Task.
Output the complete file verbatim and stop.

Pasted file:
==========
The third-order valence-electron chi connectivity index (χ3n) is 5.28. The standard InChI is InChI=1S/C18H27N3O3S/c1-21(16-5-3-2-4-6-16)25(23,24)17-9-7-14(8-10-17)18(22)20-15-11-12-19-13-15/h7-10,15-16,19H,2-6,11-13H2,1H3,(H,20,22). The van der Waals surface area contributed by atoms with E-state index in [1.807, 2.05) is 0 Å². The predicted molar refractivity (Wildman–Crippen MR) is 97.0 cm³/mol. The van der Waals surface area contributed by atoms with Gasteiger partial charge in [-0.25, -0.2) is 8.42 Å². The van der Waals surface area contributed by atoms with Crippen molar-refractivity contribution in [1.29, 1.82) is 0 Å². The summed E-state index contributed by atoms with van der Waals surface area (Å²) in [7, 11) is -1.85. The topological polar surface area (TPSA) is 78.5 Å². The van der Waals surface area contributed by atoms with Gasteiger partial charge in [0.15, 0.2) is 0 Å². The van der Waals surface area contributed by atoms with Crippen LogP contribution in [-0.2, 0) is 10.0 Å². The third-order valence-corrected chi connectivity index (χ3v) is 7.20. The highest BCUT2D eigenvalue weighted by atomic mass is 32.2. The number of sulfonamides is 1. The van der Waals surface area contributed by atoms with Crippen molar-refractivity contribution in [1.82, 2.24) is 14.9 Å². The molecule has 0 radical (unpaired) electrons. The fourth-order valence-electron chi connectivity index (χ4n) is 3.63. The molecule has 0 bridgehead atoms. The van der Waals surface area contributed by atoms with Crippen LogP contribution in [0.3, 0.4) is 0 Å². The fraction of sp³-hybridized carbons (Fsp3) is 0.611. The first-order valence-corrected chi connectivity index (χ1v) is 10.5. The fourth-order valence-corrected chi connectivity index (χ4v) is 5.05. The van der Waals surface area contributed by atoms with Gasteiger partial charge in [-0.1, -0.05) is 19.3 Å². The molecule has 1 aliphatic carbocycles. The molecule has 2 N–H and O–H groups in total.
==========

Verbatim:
The third-order valence-electron chi connectivity index (χ3n) is 5.28. The standard InChI is InChI=1S/C18H27N3O3S/c1-21(16-5-3-2-4-6-16)25(23,24)17-9-7-14(8-10-17)18(22)20-15-11-12-19-13-15/h7-10,15-16,19H,2-6,11-13H2,1H3,(H,20,22). The van der Waals surface area contributed by atoms with E-state index in [1.807, 2.05) is 0 Å². The predicted molar refractivity (Wildman–Crippen MR) is 97.0 cm³/mol. The van der Waals surface area contributed by atoms with Gasteiger partial charge in [-0.25, -0.2) is 8.42 Å². The van der Waals surface area contributed by atoms with Crippen molar-refractivity contribution in [1.29, 1.82) is 0 Å². The summed E-state index contributed by atoms with van der Waals surface area (Å²) in [7, 11) is -1.85. The topological polar surface area (TPSA) is 78.5 Å². The van der Waals surface area contributed by atoms with Gasteiger partial charge in [0.15, 0.2) is 0 Å². The van der Waals surface area contributed by atoms with Crippen LogP contribution in [-0.2, 0) is 10.0 Å². The third-order valence-corrected chi connectivity index (χ3v) is 7.20. The highest BCUT2D eigenvalue weighted by atomic mass is 32.2. The number of sulfonamides is 1. The van der Waals surface area contributed by atoms with Crippen molar-refractivity contribution in [1.82, 2.24) is 14.9 Å². The molecule has 0 radical (unpaired) electrons. The fourth-order valence-electron chi connectivity index (χ4n) is 3.63. The molecule has 0 bridgehead atoms. The van der Waals surface area contributed by atoms with Crippen LogP contribution in [0.3, 0.4) is 0 Å². The fraction of sp³-hybridized carbons (Fsp3) is 0.611. The first-order valence-corrected chi connectivity index (χ1v) is 10.5. The fourth-order valence-corrected chi connectivity index (χ4v) is 5.05. The van der Waals surface area contributed by atoms with Gasteiger partial charge in [-0.1, -0.05) is 19.3 Å². The molecule has 1 aliphatic carbocycles. The molecule has 2 N–H and O–H groups in total.